Then, ta-ra! The precautionary principle. But I agree; nothing effective will happen, until the 'leadership' gets properly on board. Except, they are sell-outs to 'economic rationalism,' the final high-point of which may be "Well, we couldn't save the planet because that might have cost the <1% 'élite' (nothing élite about criminals) a few dollars less profit." Such is the power of erring-ideology, surely not 'believed' but forced upon us by corrupt sell-outs in suits. (They (politicians) either know that what they are doing is wrong = traitors to us, we the people, OR they don't know = criminally negligent.) Q: Did you (or anyone) consciously, fully and fairly informed, appreciating all ramifications, ever vote to adopt neoliberalism? Thus, we battle it out on the blogs, hoping (hope = hopeless policy), for a breakthrough, a critical opinion mass, beyond which the 'leaders' must act. Given 'printed $s' there *could* be no budget barrier; the way to go would be photo-voltaic; there's both sand (= silicon) and sunshine enough in the near-tropical desert-belts.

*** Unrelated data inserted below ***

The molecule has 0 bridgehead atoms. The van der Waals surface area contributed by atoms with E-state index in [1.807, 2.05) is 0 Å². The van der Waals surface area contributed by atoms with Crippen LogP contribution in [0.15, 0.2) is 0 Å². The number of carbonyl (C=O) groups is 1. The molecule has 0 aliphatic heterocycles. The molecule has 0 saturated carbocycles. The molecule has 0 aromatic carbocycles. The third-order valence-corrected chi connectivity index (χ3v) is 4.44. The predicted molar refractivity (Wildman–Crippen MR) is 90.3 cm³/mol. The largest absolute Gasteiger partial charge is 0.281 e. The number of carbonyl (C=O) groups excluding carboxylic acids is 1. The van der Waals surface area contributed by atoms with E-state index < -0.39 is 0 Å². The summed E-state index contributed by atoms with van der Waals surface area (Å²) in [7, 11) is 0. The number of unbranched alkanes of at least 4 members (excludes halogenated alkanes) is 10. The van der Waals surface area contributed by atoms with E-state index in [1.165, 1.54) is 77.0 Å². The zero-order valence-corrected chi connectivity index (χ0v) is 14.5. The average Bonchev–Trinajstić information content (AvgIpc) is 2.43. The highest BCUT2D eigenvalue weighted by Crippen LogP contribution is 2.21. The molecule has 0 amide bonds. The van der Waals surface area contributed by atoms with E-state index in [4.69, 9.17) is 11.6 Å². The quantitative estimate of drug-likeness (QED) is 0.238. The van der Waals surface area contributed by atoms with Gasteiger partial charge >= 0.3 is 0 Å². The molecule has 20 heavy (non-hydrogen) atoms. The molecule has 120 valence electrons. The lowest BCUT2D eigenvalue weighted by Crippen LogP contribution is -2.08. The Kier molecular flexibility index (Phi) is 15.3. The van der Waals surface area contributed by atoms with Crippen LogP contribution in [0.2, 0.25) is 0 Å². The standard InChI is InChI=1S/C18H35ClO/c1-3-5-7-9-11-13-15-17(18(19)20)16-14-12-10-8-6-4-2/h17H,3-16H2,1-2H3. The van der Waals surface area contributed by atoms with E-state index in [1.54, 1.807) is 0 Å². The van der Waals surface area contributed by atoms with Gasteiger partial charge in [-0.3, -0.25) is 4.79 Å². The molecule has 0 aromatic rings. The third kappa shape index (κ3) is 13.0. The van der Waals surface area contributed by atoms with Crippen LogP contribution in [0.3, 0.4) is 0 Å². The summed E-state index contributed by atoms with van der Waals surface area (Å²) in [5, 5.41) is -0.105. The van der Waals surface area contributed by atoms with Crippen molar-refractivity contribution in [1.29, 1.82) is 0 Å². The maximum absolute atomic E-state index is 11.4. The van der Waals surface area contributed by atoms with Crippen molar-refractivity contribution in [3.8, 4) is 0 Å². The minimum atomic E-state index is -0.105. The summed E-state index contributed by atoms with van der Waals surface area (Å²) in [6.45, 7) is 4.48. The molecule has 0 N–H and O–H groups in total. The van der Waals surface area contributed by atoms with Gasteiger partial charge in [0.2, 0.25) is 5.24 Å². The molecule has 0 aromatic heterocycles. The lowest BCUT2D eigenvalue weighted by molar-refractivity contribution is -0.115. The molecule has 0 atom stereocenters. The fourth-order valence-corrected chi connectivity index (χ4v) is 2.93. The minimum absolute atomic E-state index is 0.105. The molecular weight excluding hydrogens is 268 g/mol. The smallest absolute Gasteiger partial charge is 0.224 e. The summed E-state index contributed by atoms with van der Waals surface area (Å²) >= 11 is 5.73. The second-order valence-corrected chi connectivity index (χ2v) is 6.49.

"Get that CO2 way down boys! Get it down or we're all cooked = done for!"

    And as for "grass roots," that's where the CO2-sink is; grow it out of the air, fix it, store it (nooo, not drink it!)

  8. Note that when the spiral-down really begins to bite, the serfs will be sooo poor that they will effectively have *no* disposable income – so can't buy any 'product' (mostly now imported) or pay any rent for houses/flats (most having been repossessed).

  9. Neoliberalism has been 'in the wild' latest since the Chicago boys' erring-ideology economics contributed to the rape of post-Allende Chile, starting with the CIA-associated coup circa 11 September 1973.

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  11. At the same time, the world is increasingly threatened by being pushed over the XS-CO2-C*4 = excess CO2 climate-change catastrophe (one-way) cliff.